Wikibooks:Requesting copyright permission

From Wikibooks, open books for an open world
Jump to navigation Jump to search
This page is about editors who would like to get permission to use other people's work in Wikibooks or demonstrate they own the copyright of a previously published work.
Example form of consent: Wikibooks:Declaration of consent for all enquiries.

To use copyrighted material on Wikibooks, it is not enough that we have permission to use it on Wikibooks alone. That's because Wikibooks itself states that all its material may be used by anyone, for any purpose. So we have to be sure all material is in fact licensed for that purpose, whoever provided it.

To do this, we must often email or contact the copyright holders and ask them to allow us to use it under the Creative Commons Attribution-Sharealike 3.0 Unported License (CC-BY-SA) or a CC-BY-SA-compatible license and, if possible, also the GNU Free Documentation License (GFDL) (unversioned, with no invariant sections, front-cover texts, or back-cover texts). See Wikibooks:Copyrights for more.

The main legal issue that is important to explain to potential contributors: they would be agreeing that their material can be used freely by Wikibooks AND its downstream users, and that such use might include commercial use, for which the contributor is not entitled to royalties or compensation. Wikimedia itself is a non-profit organization, and any money it raised from the re-use of Wikimedia content would go to furthering our aims—buying new servers to keep the websites running efficiently, producing print runs, making Wikipedia available on CD/DVD for schools and developing countries. However, not all of those who re-use our content are so high-minded.

This page explains what must be done if you want to use content that's copyrighted, whether you know who produced it or you don't. It also covers the process for how to release your own previously published work.


It sometimes happens that users post text from other websites claiming to have permission to do so. Sometimes, images from other websites are uploaded and claimed to be under a free license (CC-BY-SA, GFDL, public domain, No rights reserved, or others.) If the external website does not have any indication that such claims are well-founded, it is a good idea to try to verify such claims.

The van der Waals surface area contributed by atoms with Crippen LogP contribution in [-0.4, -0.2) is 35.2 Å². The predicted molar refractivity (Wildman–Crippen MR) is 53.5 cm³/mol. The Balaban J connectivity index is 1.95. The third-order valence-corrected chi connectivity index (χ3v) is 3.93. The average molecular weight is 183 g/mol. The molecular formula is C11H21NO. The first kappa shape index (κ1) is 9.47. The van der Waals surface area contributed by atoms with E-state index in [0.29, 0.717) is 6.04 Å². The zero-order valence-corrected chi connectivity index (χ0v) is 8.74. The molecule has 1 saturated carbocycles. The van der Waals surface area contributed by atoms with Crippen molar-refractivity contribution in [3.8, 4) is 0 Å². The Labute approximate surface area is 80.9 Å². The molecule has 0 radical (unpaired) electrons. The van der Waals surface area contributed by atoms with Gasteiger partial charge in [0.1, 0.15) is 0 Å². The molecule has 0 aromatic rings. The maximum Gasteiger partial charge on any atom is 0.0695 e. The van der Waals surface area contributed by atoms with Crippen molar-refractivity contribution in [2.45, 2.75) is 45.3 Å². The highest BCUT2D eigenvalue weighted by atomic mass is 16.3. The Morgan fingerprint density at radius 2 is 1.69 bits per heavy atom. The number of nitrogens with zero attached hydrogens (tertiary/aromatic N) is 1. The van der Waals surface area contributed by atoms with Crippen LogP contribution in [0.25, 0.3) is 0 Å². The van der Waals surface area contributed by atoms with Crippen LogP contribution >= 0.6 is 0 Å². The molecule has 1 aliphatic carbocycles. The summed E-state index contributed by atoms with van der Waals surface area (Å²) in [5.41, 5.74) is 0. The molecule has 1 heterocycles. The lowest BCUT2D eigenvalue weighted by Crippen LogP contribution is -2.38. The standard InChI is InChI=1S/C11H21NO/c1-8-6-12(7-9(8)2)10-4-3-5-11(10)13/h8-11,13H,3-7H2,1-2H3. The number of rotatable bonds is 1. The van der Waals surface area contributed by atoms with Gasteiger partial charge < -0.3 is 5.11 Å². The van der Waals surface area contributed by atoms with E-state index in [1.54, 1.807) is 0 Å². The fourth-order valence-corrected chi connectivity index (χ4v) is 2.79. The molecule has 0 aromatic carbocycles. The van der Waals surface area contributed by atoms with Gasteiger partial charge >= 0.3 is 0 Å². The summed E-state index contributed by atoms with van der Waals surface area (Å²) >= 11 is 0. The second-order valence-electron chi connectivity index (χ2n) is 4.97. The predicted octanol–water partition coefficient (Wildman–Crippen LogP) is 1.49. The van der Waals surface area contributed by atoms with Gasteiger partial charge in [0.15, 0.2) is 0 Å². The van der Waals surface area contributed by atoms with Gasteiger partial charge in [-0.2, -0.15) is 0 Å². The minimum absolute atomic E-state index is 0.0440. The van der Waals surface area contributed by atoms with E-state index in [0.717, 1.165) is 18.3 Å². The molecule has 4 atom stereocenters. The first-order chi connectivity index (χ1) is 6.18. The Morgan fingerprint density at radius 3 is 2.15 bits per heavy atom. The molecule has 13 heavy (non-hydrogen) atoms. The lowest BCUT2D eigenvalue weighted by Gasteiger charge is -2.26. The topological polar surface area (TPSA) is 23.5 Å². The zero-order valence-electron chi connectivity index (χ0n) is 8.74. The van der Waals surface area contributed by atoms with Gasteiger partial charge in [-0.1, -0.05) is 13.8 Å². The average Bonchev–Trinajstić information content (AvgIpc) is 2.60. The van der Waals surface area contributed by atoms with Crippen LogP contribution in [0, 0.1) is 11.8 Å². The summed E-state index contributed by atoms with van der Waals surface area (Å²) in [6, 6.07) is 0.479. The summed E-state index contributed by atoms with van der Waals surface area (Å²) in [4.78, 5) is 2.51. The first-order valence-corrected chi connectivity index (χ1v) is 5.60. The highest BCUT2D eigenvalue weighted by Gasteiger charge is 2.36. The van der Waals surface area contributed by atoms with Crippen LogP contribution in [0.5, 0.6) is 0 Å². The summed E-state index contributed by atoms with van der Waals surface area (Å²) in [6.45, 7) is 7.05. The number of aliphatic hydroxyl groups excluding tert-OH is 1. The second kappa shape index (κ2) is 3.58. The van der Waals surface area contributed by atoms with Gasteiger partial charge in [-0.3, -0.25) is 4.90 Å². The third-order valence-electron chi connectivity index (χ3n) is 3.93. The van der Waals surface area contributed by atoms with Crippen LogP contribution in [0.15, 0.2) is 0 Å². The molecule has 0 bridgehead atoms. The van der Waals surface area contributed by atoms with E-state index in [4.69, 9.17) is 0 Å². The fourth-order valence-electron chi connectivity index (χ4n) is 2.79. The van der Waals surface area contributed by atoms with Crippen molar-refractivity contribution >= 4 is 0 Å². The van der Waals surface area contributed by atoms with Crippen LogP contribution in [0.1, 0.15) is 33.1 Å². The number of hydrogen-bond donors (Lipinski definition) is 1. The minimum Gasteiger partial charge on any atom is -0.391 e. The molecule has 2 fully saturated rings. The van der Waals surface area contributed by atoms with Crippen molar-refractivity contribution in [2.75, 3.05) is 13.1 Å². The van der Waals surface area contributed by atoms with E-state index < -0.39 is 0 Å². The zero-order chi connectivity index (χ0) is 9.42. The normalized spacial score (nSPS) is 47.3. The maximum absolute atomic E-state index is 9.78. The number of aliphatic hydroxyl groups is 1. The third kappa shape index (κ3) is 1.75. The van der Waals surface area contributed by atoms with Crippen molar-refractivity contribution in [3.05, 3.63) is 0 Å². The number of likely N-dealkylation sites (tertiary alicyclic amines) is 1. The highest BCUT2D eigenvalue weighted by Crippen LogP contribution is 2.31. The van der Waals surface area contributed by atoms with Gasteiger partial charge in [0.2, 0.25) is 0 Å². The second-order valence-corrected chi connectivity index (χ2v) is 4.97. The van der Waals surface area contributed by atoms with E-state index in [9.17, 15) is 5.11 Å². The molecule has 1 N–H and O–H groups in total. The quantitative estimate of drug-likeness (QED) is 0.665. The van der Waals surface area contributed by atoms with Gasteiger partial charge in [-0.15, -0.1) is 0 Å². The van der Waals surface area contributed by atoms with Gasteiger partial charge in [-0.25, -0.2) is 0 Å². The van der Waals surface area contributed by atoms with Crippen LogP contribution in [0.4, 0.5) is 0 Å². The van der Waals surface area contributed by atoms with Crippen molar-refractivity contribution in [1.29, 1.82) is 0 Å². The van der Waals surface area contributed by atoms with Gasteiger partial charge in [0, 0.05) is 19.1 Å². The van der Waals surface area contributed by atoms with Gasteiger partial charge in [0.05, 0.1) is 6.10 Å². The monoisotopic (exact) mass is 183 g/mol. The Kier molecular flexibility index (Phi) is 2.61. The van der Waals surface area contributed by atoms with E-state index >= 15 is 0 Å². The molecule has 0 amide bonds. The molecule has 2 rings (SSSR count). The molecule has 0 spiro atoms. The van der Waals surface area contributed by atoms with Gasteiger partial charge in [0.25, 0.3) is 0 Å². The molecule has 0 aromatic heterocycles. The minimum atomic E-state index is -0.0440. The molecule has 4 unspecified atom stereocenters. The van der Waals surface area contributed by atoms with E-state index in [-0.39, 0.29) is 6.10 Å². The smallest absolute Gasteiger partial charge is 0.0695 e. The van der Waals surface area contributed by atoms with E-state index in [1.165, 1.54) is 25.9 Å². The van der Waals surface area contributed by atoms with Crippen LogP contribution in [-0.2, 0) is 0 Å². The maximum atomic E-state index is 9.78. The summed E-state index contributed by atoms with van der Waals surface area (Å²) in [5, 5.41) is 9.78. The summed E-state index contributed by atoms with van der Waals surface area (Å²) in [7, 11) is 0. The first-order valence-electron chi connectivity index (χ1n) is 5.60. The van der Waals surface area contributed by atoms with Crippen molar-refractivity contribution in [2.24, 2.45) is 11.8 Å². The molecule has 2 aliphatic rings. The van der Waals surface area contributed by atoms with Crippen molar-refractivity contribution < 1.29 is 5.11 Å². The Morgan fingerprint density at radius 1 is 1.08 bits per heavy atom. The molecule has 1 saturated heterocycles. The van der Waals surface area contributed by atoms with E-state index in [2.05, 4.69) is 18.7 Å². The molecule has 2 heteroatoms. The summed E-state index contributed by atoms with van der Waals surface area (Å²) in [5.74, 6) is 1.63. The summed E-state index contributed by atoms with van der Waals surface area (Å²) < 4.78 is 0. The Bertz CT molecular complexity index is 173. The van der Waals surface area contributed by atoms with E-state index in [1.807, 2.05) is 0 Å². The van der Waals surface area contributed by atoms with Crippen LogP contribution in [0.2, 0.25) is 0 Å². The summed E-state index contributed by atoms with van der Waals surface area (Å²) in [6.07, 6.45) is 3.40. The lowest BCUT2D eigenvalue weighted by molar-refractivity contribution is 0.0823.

If the poster or uploader claims to be the copyright holder and website owner him- or herself, leave them a message on-Wiki asking them to include a license statement on their website that says that the text or image in question is indeed published under the claimed license. That's the easiest way to confirm such a claim. If they would prefer not to do that, or claim to have permission from some third party (usually the original author or photographer), permission can be verified as below through e-mail.

If you yourself have found an image or text source and want to contact the photographer or copyright holder up-front to secure permission before uploading the image or adding the text, you should also follow these guidelines.

The main legal thing that is important to explain to potential contributors: they would be agreeing that their picture (or text) can be used freely by Wikibooks AND its downstream users, and that such use might include commercial use, for which the contributor is not entitled to royalties or compensation.

How to ask for permission[edit]

Search the external website and try to find a contact address. Most websites give an e-mail address of the webmaster; if the author of the text or the photographer of an image is known, try to contact the author or photographer directly. In general, do not send an inquiry to an e-mail address you find posted on Wikibooks: if you have reason to question a license claim made on Wikibooks, you also have reason to wonder whether contact data given on Wikibooks is correct. Try to find a contact address from a source other than the Wiki. Send them an e-mail explaining the situation and asking for their permission. If authorship is unclear, ask them to confirm that the text or image is indeed theirs.

For text[edit]

Text imported from other sites into Wikibooks must be licensed under the terms of the Creative Commons Attribution-Sharealike 3.0 Unported License (CC-BY-SA) (CC-BY-SA compatible licenses are also accepted, as, of course, is release into public domain). When asking for permission, you should explain that this means that

  1. The text may be freely redistributed and used.
  2. It may be freely modified, and modified versions may also be freely redistributed and used.